The fibers of Ibex’s relationships–with our farmers, manufacturers, designers, among our staff, and with our customers–are woven into every product that leaves the factory. In the fall of 2016, the Ibex leadership established CloseKnit, an employee-run corporate social responsibility committee that aspires to strengthen these bonds and create new ones.
Corporate social responsibility (CSR) is a form of corporate self-regulation integrated into a business model. To friends of Ibex, the formation of CloseKnit comes as no surprise: the company’s core values of making great product while taking care of the people and places around them are fertile soil for social engagement.
This year, the CloseKnit team will focus their energy on three projects that will illuminate the company’s mission of building Merino wool clothing for people pursuing adventures outside.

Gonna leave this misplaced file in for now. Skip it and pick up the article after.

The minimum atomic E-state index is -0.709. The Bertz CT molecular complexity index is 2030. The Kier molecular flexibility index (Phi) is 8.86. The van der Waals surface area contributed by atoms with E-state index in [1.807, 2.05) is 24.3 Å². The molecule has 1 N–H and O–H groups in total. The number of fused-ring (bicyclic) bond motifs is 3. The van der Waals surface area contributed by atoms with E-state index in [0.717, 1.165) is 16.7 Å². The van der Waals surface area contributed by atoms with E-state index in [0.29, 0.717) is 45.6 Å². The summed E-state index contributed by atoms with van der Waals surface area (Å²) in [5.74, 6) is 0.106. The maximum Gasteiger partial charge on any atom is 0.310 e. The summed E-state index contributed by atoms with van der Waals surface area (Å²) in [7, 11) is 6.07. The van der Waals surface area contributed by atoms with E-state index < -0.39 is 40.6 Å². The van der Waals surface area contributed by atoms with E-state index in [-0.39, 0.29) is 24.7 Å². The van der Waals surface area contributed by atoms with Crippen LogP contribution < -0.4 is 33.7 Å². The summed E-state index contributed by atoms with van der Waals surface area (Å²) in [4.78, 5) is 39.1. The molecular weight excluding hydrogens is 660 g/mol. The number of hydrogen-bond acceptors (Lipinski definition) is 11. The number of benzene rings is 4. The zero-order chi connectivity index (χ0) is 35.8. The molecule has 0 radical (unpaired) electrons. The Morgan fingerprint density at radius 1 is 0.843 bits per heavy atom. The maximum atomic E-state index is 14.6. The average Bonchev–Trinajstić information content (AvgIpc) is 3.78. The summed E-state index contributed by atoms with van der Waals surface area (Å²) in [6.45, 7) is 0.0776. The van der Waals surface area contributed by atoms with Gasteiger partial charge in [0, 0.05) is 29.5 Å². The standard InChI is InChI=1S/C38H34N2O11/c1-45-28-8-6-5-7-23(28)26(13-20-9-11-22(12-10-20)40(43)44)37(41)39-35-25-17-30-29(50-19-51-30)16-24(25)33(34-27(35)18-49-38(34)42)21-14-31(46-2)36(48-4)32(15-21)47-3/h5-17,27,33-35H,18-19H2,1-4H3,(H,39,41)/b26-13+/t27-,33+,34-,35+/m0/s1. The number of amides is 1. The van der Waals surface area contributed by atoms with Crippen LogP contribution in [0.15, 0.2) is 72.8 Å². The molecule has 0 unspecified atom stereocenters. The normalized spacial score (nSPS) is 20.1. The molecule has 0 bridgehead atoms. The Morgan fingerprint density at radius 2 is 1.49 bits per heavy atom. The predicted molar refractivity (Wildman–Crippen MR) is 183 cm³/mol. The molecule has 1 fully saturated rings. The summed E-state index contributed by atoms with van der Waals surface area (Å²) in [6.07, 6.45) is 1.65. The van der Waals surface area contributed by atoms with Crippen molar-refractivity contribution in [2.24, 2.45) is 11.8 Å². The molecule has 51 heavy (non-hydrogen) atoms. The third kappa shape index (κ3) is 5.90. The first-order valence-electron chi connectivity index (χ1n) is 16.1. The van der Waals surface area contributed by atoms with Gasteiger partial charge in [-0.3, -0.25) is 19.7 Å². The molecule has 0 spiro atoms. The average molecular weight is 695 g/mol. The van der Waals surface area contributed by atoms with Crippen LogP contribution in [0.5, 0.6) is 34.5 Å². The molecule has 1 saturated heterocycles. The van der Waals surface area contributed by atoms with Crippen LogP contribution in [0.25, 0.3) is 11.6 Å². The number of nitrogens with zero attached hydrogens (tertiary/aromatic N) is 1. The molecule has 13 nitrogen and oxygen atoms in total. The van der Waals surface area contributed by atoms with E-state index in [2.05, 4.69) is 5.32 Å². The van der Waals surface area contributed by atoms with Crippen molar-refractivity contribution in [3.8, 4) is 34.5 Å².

Left to right: Caitlin Quinn, Returns & Warranty Manager; Chelsea Pawlek, Supply Chain Manager; Michael Logan, Dealer Services; Keith Anderson, VP of Marketing; Regan Betts, Director of Brand; Lori Charlonne, Graphic Designer; Misti Martin Berry, Sr. Product Manager; Jake Quigley, Dealer Services; Dogs: Vaida, Rusty, Wiley
As part of Women’s History Month, Ibex’s web developer, Amanda Kievet shared with us some of the women who inspired her. These portraits illustrate 9 badass women, who’ve inspired all through their feats as mountaineers, environmentalists and bicyclists.
You must have noticed it. Light in the sky where only a month ago was darkness. A gentle warming of the air. The first bird song in the trees. There are changes happening as we move toward spring, most noticeable with our calendar’s time change.